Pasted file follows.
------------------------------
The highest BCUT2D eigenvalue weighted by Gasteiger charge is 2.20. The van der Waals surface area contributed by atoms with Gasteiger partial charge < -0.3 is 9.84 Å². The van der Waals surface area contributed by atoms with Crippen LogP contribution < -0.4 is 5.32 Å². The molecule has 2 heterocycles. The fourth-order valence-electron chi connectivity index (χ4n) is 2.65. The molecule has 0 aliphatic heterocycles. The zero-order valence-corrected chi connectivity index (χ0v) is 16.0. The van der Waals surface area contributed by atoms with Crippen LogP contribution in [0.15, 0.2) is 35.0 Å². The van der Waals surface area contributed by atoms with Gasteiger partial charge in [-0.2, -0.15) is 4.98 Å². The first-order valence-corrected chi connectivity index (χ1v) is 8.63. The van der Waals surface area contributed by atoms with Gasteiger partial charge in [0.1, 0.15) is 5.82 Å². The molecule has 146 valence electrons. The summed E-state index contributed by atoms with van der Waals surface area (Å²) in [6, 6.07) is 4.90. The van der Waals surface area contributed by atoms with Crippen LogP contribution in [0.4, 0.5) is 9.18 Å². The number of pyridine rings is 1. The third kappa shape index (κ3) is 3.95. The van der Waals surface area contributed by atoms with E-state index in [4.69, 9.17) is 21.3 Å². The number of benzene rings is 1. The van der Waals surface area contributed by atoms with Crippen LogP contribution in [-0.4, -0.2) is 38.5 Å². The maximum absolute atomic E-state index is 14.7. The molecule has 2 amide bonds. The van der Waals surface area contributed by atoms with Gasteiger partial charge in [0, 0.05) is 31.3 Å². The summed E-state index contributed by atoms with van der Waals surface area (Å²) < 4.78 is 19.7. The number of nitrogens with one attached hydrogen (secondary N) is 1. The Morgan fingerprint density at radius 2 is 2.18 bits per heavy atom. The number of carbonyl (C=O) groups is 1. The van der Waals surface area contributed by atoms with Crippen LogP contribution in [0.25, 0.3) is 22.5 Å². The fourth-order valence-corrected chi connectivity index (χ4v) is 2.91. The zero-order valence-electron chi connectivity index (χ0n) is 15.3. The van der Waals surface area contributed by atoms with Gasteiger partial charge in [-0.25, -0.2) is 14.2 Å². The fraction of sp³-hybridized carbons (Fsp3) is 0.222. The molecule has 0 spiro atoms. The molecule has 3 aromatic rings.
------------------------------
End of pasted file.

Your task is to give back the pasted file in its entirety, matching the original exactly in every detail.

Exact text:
The highest BCUT2D eigenvalue weighted by Gasteiger charge is 2.20. The van der Waals surface area contributed by atoms with Gasteiger partial charge < -0.3 is 9.84 Å². The van der Waals surface area contributed by atoms with Crippen LogP contribution < -0.4 is 5.32 Å². The molecule has 2 heterocycles. The fourth-order valence-electron chi connectivity index (χ4n) is 2.65. The molecule has 0 aliphatic heterocycles. The zero-order valence-corrected chi connectivity index (χ0v) is 16.0. The van der Waals surface area contributed by atoms with Crippen LogP contribution in [0.15, 0.2) is 35.0 Å². The van der Waals surface area contributed by atoms with Gasteiger partial charge in [-0.2, -0.15) is 4.98 Å². The first-order valence-corrected chi connectivity index (χ1v) is 8.63. The van der Waals surface area contributed by atoms with Gasteiger partial charge in [0.1, 0.15) is 5.82 Å². The molecule has 146 valence electrons. The summed E-state index contributed by atoms with van der Waals surface area (Å²) in [6, 6.07) is 4.90. The van der Waals surface area contributed by atoms with Crippen LogP contribution in [0.4, 0.5) is 9.18 Å². The number of pyridine rings is 1. The third kappa shape index (κ3) is 3.95. The van der Waals surface area contributed by atoms with E-state index in [4.69, 9.17) is 21.3 Å². The number of benzene rings is 1. The van der Waals surface area contributed by atoms with Crippen LogP contribution in [-0.4, -0.2) is 38.5 Å². The maximum absolute atomic E-state index is 14.7. The molecule has 2 amide bonds. The van der Waals surface area contributed by atoms with Gasteiger partial charge in [0, 0.05) is 31.3 Å². The summed E-state index contributed by atoms with van der Waals surface area (Å²) < 4.78 is 19.7. The number of nitrogens with one attached hydrogen (secondary N) is 1. The Morgan fingerprint density at radius 2 is 2.18 bits per heavy atom. The number of carbonyl (C=O) groups is 1. The van der Waals surface area contributed by atoms with Crippen LogP contribution in [0.25, 0.3) is 22.5 Å². The fourth-order valence-corrected chi connectivity index (χ4v) is 2.91. The zero-order valence-electron chi connectivity index (χ0n) is 15.3. The van der Waals surface area contributed by atoms with Gasteiger partial charge in [-0.25, -0.2) is 14.2 Å². The fraction of sp³-hybridized carbons (Fsp3) is 0.222. The molecule has 0 spiro atoms. The molecule has 3 aromatic rings.